Sunday, January 29, 2012

I had to get new sneakers for Freyja today, the old ones were too small.  I hadn't really noticed, which makes me feel like a rotten mother. 
I don't usually buy her shoes.  Rolf and she have a shoe purchasing ritual, where they ride the bus downtown together a couple times each year, to get new shoes at Nordstorm.  I can only imagine what the shoe lady must think of Rolf with his scruffy gray beard and the faded jeans he wears to the lab, with acid burns in them.

Freyja wanted to get running shoes, like her father's, so that is what we got. 

This is the first pair of shoes with ties, so we had to spend a little time practicing, but she learned in a snap.

I remember my grandfather teaching me to tie my shoes when I was four.  I was  on a trip to Idaho with my grandparents to see their mothers and I remember sitting in the spare living-room of my great-grandmother's house in Fruitland, with her Boston Bulldog darting around, carefully making the rabbit run around the hole, to tie my saddle shoes. 

Freyja thought it was funny, when I told her that when I was a child people didn't wear tennis shoes for everyday, the way they do now. 
I told her that I only had tennis shoes for gym, and they were called gymshoes.
I remember that it became quite commonplace to wear gym shoes all the time around the time I was in 6th grade, which coincided with a move from a small blue collar town, to a affluent suburb.  My mother had landed a big, real job, after being a student for a long time, our lives were changing quickly.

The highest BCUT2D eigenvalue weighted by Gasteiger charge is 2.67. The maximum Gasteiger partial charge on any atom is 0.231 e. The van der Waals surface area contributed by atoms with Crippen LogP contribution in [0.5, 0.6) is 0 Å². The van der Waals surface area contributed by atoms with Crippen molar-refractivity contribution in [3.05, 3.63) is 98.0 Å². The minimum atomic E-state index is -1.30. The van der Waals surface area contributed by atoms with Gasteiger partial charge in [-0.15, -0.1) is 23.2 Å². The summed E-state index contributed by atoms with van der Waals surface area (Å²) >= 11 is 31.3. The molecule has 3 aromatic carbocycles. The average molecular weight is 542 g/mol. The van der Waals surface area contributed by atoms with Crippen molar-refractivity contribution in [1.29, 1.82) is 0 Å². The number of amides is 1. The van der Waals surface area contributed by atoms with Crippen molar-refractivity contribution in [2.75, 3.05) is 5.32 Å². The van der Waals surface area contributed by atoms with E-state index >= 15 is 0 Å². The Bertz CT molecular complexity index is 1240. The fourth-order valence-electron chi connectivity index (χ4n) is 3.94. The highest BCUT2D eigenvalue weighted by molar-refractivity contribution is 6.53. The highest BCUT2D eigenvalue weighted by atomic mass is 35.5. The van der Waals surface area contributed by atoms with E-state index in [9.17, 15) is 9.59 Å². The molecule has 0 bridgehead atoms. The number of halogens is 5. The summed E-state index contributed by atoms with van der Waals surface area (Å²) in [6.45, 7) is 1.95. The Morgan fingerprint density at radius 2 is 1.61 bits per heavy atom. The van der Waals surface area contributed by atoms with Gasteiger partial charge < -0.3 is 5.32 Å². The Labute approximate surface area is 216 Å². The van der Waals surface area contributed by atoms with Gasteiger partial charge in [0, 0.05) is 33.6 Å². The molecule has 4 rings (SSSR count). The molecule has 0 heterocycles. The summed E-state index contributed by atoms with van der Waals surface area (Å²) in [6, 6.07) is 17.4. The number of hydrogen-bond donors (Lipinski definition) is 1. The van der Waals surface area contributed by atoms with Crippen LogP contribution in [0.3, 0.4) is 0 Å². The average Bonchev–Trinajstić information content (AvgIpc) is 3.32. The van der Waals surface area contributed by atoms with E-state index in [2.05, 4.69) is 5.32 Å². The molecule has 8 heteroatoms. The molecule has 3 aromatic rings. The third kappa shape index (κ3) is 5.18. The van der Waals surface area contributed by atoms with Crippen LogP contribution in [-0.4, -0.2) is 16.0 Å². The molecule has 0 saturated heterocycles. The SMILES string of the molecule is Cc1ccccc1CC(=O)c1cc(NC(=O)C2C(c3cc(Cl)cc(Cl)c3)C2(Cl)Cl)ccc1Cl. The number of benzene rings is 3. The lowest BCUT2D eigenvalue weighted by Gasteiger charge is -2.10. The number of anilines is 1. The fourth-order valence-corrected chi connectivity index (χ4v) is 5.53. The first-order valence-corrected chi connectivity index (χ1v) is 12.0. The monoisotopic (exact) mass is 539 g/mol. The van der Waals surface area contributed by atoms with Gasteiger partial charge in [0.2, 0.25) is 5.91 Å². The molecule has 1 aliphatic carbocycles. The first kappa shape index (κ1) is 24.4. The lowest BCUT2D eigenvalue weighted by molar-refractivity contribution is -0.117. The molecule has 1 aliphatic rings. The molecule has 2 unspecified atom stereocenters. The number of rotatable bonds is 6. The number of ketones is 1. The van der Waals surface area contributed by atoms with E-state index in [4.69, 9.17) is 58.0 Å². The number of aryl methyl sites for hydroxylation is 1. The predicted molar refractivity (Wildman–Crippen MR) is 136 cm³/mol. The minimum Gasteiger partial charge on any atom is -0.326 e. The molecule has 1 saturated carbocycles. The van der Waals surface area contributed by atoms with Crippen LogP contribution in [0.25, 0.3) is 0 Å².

I felt like I had landed on a different planet.  A planet where people wore Nike tennis shoes all day and demanded to know where I shopped, which felt like the most bizarre and rude thing anyone could have asked me.  I was brought up to be discreet and to overlook things that might embarrass people, and it was as if the girls in my new school had been taught just the reverse; rudeness and cruelty reigned.

The spring I was in 7th grade my mother had done extremely well at her job as a stock broker, and she took me on a trip with her to New York and we did a lot of shopping, because my mother knew that it had been a long old year, as my grandmother would say, not having the right shoes, and not being a skilled shopper.
When I returned to my Jr. High from that trip, I saw those girls through a very different lens and I almost felt confident in my new shoes and my New York clothes. 

at the base of the statue of liberty 7th grade

No comments:

Post a Comment